Autonomy in the Great War: the experience of the German soldier on the Eastern Front
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From 1914 to 1919, the German military established an occupation zone in the territory of present day Poland, Lithuania, and Latvia. Cultural historians have generally focused on the role of German soldiers as psychological and physical victims trapped in total war that was out of their control. Military historians have maintained that these ordinary German soldiers acted not as victims but as perpetrators causing atrocities in the occupied lands of the Eastern Front. This paper seeks to build on the existing scholarship on the soldier's experience during the Great War by moving beyond this dichotomy of victim vs. perpetrator in order to describe the everyday existence of soldiers. Through the lens of individual selfhood, this approach will explore the gray areas that saturated the experience of war. In order to gain a better understanding of how ordinary soldiers appropriated individual autonomy in total war, this master's thesis plans to use an everyday-life approach by looking at individual soldiers' behaviors underneath the canopy of military hegemony. I will also employ a micro-historical analysis specifically to delve into the experience of the German front-line soldier stationed in Vilnius, Lithuania. My research will focus on the letters of ordinary German soldiers stationed near Vilnius as well as the etchings, poems and musings by ordinary soldiers in the Tenth Army's trench newspapers, which were also produced near Vilnius. I will argue that ordinary German soldiers cultivated their identities through everyday behaviors and they were individual actors shaping military history, not only as a part of a larger military structure. From looking at the soldier experience at the grassroots level I intend to provide a better understanding of how ordinary soldiers individually contributed, passively and actively, to the military history of the Great War. The ordinary soldier's behaviors at the front have altered the extraordinary history of World War I, and have contributed to a nuanced social, cultural, and everyday-life history of the war.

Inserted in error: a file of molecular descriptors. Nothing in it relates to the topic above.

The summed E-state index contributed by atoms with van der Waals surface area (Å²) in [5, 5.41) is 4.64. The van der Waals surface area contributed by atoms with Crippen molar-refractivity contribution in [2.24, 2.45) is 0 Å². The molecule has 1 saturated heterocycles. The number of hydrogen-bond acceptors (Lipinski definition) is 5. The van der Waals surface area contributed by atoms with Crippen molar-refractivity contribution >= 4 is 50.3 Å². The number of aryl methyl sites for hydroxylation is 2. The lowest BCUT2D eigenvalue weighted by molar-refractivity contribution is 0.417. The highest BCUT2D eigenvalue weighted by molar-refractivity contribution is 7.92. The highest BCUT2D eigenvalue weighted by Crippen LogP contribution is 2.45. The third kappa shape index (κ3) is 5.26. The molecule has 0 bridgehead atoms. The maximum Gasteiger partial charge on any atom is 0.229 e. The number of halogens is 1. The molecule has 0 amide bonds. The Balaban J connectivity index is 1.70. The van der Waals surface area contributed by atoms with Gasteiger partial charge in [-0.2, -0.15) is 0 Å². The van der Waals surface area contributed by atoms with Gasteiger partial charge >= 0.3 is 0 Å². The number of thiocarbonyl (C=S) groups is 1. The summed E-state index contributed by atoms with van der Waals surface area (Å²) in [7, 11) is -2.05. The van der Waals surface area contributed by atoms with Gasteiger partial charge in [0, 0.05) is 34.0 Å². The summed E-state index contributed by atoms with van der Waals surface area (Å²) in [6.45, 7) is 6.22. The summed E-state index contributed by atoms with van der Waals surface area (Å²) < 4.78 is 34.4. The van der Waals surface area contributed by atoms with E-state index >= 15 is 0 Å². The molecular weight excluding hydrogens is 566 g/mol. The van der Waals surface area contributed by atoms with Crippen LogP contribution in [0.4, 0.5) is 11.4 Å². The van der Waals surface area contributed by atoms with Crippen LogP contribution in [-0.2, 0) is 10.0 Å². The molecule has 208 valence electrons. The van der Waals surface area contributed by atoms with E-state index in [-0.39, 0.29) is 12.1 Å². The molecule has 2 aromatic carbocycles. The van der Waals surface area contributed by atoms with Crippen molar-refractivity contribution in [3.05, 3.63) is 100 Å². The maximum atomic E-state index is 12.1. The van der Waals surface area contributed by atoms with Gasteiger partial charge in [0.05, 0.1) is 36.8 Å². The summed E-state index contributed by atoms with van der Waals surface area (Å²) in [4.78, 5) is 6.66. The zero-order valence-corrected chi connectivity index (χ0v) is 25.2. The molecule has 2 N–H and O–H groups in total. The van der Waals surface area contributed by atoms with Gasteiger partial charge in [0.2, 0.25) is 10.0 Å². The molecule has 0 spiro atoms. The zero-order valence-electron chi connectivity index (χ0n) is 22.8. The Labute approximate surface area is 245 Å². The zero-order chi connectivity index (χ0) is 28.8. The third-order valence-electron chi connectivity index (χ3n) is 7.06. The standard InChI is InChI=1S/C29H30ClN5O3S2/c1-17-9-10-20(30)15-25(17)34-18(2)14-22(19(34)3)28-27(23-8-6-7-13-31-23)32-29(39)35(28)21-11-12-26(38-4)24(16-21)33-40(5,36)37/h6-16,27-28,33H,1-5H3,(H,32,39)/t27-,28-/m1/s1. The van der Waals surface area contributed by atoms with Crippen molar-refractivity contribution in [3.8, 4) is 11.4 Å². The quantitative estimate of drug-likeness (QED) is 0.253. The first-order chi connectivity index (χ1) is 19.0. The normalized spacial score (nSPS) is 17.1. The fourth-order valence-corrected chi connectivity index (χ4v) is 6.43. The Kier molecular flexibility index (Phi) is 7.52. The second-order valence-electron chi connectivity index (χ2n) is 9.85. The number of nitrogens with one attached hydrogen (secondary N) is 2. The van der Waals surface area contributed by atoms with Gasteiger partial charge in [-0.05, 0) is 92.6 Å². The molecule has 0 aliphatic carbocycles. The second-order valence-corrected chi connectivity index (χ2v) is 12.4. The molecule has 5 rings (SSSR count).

Table of Contents
Introduction -- Letter writing in the First World War -- Soldiers' newspapers on the Eastern Front -- Representations of loss in visual culture -- Conclusion